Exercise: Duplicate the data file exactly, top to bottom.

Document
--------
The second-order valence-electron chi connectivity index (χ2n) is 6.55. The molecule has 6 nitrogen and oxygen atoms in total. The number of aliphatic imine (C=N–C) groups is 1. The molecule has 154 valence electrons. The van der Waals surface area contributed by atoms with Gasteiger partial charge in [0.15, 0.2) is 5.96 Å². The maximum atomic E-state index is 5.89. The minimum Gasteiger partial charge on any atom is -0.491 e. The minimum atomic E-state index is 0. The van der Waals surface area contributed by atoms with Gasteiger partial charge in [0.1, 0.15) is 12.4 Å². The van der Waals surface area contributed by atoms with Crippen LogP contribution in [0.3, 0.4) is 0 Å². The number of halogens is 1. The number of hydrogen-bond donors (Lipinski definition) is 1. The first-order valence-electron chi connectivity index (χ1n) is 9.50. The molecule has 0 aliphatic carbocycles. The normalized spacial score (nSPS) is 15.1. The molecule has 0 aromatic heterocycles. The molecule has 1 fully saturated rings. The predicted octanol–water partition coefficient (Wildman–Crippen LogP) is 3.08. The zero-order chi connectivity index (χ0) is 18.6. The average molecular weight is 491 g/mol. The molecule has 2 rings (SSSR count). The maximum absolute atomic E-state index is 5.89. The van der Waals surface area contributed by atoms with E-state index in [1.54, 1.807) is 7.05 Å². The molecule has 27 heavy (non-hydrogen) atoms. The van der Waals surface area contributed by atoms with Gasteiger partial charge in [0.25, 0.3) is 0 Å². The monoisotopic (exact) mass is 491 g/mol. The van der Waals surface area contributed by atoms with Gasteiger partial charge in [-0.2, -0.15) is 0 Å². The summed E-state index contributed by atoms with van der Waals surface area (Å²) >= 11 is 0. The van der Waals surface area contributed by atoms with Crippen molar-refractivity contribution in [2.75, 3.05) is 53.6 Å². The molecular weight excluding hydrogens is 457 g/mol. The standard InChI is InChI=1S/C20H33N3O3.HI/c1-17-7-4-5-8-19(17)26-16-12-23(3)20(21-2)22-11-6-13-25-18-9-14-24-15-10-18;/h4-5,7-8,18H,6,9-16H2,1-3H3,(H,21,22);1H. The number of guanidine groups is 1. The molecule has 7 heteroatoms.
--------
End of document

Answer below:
The second-order valence-electron chi connectivity index (χ2n) is 6.55. The molecule has 6 nitrogen and oxygen atoms in total. The number of aliphatic imine (C=N–C) groups is 1. The molecule has 154 valence electrons. The van der Waals surface area contributed by atoms with Gasteiger partial charge in [0.15, 0.2) is 5.96 Å². The maximum atomic E-state index is 5.89. The minimum Gasteiger partial charge on any atom is -0.491 e. The minimum atomic E-state index is 0. The van der Waals surface area contributed by atoms with Gasteiger partial charge in [0.1, 0.15) is 12.4 Å². The van der Waals surface area contributed by atoms with Crippen LogP contribution in [0.3, 0.4) is 0 Å². The number of halogens is 1. The number of hydrogen-bond donors (Lipinski definition) is 1. The first-order valence-electron chi connectivity index (χ1n) is 9.50. The molecule has 0 aliphatic carbocycles. The normalized spacial score (nSPS) is 15.1. The molecule has 0 aromatic heterocycles. The molecule has 1 fully saturated rings. The predicted octanol–water partition coefficient (Wildman–Crippen LogP) is 3.08. The zero-order chi connectivity index (χ0) is 18.6. The average molecular weight is 491 g/mol. The molecule has 2 rings (SSSR count). The maximum absolute atomic E-state index is 5.89. The van der Waals surface area contributed by atoms with E-state index in [1.54, 1.807) is 7.05 Å². The molecule has 27 heavy (non-hydrogen) atoms. The van der Waals surface area contributed by atoms with Gasteiger partial charge in [0.25, 0.3) is 0 Å². The monoisotopic (exact) mass is 491 g/mol. The van der Waals surface area contributed by atoms with Gasteiger partial charge in [-0.2, -0.15) is 0 Å². The summed E-state index contributed by atoms with van der Waals surface area (Å²) >= 11 is 0. The van der Waals surface area contributed by atoms with Crippen molar-refractivity contribution in [2.75, 3.05) is 53.6 Å². The molecular weight excluding hydrogens is 457 g/mol. The standard InChI is InChI=1S/C20H33N3O3.HI/c1-17-7-4-5-8-19(17)26-16-12-23(3)20(21-2)22-11-6-13-25-18-9-14-24-15-10-18;/h4-5,7-8,18H,6,9-16H2,1-3H3,(H,21,22);1H. The number of guanidine groups is 1. The molecule has 7 heteroatoms.